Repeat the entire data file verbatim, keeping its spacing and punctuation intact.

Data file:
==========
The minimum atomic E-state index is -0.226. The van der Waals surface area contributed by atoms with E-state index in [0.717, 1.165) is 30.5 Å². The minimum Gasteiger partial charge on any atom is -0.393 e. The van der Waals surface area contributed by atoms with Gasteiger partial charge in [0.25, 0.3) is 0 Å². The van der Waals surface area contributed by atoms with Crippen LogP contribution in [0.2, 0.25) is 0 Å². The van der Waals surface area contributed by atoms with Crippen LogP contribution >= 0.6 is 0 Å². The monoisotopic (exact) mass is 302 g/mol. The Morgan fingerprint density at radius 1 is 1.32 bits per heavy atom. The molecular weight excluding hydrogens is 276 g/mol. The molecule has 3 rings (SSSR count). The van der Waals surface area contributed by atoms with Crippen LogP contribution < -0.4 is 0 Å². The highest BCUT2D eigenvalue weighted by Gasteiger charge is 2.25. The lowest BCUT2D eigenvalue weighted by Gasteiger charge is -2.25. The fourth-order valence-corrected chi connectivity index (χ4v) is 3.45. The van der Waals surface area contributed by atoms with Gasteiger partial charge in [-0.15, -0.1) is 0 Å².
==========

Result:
The minimum atomic E-state index is -0.226. The van der Waals surface area contributed by atoms with E-state index in [0.717, 1.165) is 30.5 Å². The minimum Gasteiger partial charge on any atom is -0.393 e. The van der Waals surface area contributed by atoms with Gasteiger partial charge in [0.25, 0.3) is 0 Å². The van der Waals surface area contributed by atoms with Crippen LogP contribution in [0.2, 0.25) is 0 Å². The van der Waals surface area contributed by atoms with Crippen LogP contribution >= 0.6 is 0 Å². The monoisotopic (exact) mass is 302 g/mol. The Morgan fingerprint density at radius 1 is 1.32 bits per heavy atom. The molecular weight excluding hydrogens is 276 g/mol. The molecule has 3 rings (SSSR count). The van der Waals surface area contributed by atoms with Crippen LogP contribution < -0.4 is 0 Å². The highest BCUT2D eigenvalue weighted by Gasteiger charge is 2.25. The lowest BCUT2D eigenvalue weighted by Gasteiger charge is -2.25. The fourth-order valence-corrected chi connectivity index (χ4v) is 3.45. The van der Waals surface area contributed by atoms with Gasteiger partial charge in [-0.15, -0.1) is 0 Å².